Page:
WTA-76: Go Ahead, Play With Your Food!

WTA-76: Go Ahead, Play With Your Food!

WTA-76: Go Ahead, Play With Your Food!

Date: Saturday, October 8, 2016

Time: 10:00 a.m. – 12:00 p.m. Pacific (1:00 p.m. – 3:00 p.m. Eastern)

Facilitator: Michael Larsen

Attendees: Michael Larsen, Anna Royzman

LoseIt is an app that allows people to focus on tracking the foods they eat, as well as their exercise and other factors to allow people to lose weight successfully. Recently, they added a new feature to the mobile app called SnapIt!, which allows people to take pictures of their food to help identify what it is and how many calories it may have. It’s an interesting idea, and it definitely puts a new spin on “machine learning”, but how does it work? How well does it work? I thought it might be fun to find out, and in the process have a discussion about testing machine learning and some of the unique challenges we might face in the process.

Needed for the session: Download LoseIt on your mobile phone or device (SnapIt may be limited to iPhone at this point).

Additional Thoughts for Your Consideration:

See Carina C. Zona’s Keynote “Consequences of an Insightful Algorithm”

YouTube Video of Talk: (https://www.youtube.com/watch?v=NheE6udjfGI)

Slides From Talk: (http://www.slideshare.net/cczona/consequences-of-an-insightful-algorithm)

Experience Report:

Well, it looks like a hurricane hitting the East Coast took out a few of our stalwart players, but thank you Anna Royzman for coming out and participating today and being involved and engaged the whole session. We had some fun looking at the ways that the SnapIt app would make guesses as to what kind of items it was photographing. Sometimes, the suggestions were right, and sometimes they were definitely questionable. We also discovered a bug in the process where, if you tried to retake the same picture more than twice, the photo snap button would only show half the button. Fun!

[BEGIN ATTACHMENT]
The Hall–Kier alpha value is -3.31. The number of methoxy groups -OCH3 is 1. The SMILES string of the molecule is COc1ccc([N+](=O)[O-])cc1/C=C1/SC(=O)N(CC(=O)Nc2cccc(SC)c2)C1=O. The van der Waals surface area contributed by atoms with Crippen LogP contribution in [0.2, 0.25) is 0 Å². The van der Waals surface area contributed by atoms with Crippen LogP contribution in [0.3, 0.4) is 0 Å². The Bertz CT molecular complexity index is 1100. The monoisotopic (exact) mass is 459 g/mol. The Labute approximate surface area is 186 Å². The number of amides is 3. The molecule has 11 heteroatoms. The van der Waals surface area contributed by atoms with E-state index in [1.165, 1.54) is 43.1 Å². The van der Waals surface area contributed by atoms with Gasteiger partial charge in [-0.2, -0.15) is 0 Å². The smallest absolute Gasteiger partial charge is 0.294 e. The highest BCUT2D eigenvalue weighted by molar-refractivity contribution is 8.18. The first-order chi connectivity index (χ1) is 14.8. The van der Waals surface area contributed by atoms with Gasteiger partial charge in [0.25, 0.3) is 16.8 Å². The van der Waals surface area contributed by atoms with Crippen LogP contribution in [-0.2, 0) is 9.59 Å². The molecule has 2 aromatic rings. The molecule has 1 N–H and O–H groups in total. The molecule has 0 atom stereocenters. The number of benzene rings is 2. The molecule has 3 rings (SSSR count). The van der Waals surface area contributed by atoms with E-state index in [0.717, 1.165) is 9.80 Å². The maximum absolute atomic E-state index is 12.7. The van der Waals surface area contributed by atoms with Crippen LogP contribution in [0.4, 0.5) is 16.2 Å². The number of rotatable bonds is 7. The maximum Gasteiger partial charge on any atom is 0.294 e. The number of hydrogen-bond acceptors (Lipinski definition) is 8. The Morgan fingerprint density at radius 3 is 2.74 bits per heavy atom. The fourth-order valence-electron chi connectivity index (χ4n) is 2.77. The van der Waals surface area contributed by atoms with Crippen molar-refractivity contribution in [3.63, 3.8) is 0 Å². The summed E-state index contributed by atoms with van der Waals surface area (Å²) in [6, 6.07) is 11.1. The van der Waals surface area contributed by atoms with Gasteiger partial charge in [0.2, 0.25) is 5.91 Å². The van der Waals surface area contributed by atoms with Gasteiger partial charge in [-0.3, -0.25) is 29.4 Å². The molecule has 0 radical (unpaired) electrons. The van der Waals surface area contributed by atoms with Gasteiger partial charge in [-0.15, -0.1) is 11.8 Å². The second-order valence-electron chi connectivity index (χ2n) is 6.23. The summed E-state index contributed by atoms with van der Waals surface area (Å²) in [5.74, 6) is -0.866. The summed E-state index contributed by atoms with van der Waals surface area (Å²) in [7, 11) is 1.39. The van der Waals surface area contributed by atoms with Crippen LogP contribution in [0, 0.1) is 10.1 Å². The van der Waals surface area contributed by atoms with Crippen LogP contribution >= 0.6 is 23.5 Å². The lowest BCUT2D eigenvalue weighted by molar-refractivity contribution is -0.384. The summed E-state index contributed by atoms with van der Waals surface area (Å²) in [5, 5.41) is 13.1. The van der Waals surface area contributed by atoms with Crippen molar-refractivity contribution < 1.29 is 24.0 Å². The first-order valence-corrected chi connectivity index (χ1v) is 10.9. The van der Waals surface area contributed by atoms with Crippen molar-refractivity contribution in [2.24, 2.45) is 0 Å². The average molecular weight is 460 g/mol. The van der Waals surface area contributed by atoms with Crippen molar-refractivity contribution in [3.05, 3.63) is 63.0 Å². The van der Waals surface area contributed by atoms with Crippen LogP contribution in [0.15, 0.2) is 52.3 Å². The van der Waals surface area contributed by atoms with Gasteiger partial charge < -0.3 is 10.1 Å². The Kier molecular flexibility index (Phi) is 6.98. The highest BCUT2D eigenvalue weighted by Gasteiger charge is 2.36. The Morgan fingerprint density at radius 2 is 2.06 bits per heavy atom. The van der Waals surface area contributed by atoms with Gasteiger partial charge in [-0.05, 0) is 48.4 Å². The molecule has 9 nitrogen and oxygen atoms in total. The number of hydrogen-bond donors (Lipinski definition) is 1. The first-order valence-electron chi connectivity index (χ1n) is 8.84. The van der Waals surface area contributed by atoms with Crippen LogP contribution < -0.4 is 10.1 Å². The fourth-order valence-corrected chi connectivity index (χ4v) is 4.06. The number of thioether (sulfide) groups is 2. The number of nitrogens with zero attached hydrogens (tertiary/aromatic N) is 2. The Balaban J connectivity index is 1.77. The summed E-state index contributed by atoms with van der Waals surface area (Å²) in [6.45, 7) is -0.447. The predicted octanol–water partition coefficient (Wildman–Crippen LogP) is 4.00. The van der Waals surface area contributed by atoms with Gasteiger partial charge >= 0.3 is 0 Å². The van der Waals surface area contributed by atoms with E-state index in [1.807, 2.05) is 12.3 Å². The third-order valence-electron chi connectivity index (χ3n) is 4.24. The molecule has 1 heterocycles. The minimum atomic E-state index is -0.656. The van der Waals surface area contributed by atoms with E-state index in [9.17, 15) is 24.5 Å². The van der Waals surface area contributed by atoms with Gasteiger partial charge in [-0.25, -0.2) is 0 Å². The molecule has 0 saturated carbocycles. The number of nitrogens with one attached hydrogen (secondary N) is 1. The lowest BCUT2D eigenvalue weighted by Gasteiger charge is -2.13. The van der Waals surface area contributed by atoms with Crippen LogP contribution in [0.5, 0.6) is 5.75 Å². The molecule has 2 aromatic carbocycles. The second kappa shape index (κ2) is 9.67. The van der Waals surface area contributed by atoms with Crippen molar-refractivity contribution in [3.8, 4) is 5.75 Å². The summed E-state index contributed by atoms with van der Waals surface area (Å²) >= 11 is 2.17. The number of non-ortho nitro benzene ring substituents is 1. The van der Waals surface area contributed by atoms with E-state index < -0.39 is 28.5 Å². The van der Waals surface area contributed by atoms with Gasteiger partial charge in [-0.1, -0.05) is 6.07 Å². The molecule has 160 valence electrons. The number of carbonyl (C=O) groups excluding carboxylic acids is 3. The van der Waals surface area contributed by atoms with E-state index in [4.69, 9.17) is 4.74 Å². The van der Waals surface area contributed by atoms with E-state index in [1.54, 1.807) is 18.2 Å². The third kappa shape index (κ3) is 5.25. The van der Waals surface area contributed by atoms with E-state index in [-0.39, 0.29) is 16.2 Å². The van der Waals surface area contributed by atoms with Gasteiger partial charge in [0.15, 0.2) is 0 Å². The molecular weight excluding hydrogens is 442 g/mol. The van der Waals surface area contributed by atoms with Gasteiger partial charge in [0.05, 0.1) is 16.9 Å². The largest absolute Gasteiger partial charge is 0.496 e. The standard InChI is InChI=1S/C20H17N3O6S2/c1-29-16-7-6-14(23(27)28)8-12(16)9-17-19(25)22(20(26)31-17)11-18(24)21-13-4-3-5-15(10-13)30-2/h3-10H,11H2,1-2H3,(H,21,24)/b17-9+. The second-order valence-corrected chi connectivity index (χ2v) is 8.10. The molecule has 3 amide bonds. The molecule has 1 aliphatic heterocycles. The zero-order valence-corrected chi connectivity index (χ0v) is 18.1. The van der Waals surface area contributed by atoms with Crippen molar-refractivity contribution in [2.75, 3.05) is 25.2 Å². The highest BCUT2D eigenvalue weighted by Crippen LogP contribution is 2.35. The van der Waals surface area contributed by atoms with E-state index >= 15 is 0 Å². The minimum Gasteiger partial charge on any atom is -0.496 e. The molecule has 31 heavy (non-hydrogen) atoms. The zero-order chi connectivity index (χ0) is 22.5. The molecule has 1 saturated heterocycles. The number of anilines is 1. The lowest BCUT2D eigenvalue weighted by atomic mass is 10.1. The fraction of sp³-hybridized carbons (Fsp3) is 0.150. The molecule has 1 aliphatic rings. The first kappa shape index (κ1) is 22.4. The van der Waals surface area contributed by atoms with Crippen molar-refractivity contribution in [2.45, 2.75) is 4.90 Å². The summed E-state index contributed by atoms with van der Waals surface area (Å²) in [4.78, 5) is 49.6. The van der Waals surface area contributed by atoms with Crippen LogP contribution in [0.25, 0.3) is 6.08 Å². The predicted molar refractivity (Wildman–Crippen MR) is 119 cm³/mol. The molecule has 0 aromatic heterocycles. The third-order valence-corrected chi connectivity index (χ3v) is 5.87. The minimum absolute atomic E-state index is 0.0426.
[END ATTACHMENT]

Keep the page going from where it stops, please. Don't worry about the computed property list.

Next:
More than just focusing on the app, though, we had a spirited discussion about machine learning in general and ways in which, though we tend to think of algorithms as somewhat more fair, in fact algorithms are only as fair as the humans who create, use and interpret them. Which is to say, often not very fair.

Full chat transcript can be seen here.

About the Author

I’m a software tester working with Socialtext in Palo Alto, CA. I have worked in a number of different fields and in a number of different capacities. I started my testing career in March of 1991. I am co-founder and primary facilitator for Weekend Testing Americas. I am a black-belt in the Miagi-do School of Software Testing, a member and Teacher in the Association for Software Testing, and the producer of Software Test Professionals' "This Week in Software Testing" podcast (now on hiatus).